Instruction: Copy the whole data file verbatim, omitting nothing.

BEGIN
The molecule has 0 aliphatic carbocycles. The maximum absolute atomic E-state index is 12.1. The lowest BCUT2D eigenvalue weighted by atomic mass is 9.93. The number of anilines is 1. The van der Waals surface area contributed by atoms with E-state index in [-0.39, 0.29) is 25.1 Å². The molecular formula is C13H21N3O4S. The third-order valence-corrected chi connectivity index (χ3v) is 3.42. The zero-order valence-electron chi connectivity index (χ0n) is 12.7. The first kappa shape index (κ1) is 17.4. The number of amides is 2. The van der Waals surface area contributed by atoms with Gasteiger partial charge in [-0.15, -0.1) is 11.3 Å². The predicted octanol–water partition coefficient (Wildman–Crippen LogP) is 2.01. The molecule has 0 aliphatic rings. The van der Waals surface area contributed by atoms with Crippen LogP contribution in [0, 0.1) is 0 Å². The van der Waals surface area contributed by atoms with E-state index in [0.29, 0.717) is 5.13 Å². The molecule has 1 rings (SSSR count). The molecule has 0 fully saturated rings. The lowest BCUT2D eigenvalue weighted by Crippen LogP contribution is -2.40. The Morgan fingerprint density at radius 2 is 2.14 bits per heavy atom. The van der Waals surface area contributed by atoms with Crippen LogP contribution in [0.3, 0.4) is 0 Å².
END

The molecule has 0 aliphatic carbocycles. The maximum absolute atomic E-state index is 12.1. The lowest BCUT2D eigenvalue weighted by atomic mass is 9.93. The number of anilines is 1. The van der Waals surface area contributed by atoms with E-state index in [-0.39, 0.29) is 25.1 Å². The molecular formula is C13H21N3O4S. The third-order valence-corrected chi connectivity index (χ3v) is 3.42. The zero-order valence-electron chi connectivity index (χ0n) is 12.7. The first kappa shape index (κ1) is 17.4. The number of amides is 2. The van der Waals surface area contributed by atoms with Gasteiger partial charge in [-0.15, -0.1) is 11.3 Å². The predicted octanol–water partition coefficient (Wildman–Crippen LogP) is 2.01. The molecule has 0 aliphatic rings. The van der Waals surface area contributed by atoms with Crippen LogP contribution in [0, 0.1) is 0 Å². The van der Waals surface area contributed by atoms with E-state index in [0.29, 0.717) is 5.13 Å². The molecule has 1 rings (SSSR count). The molecule has 0 fully saturated rings. The lowest BCUT2D eigenvalue weighted by Crippen LogP contribution is -2.40. The Morgan fingerprint density at radius 2 is 2.14 bits per heavy atom. The van der Waals surface area contributed by atoms with Crippen LogP contribution in [0.3, 0.4) is 0 Å².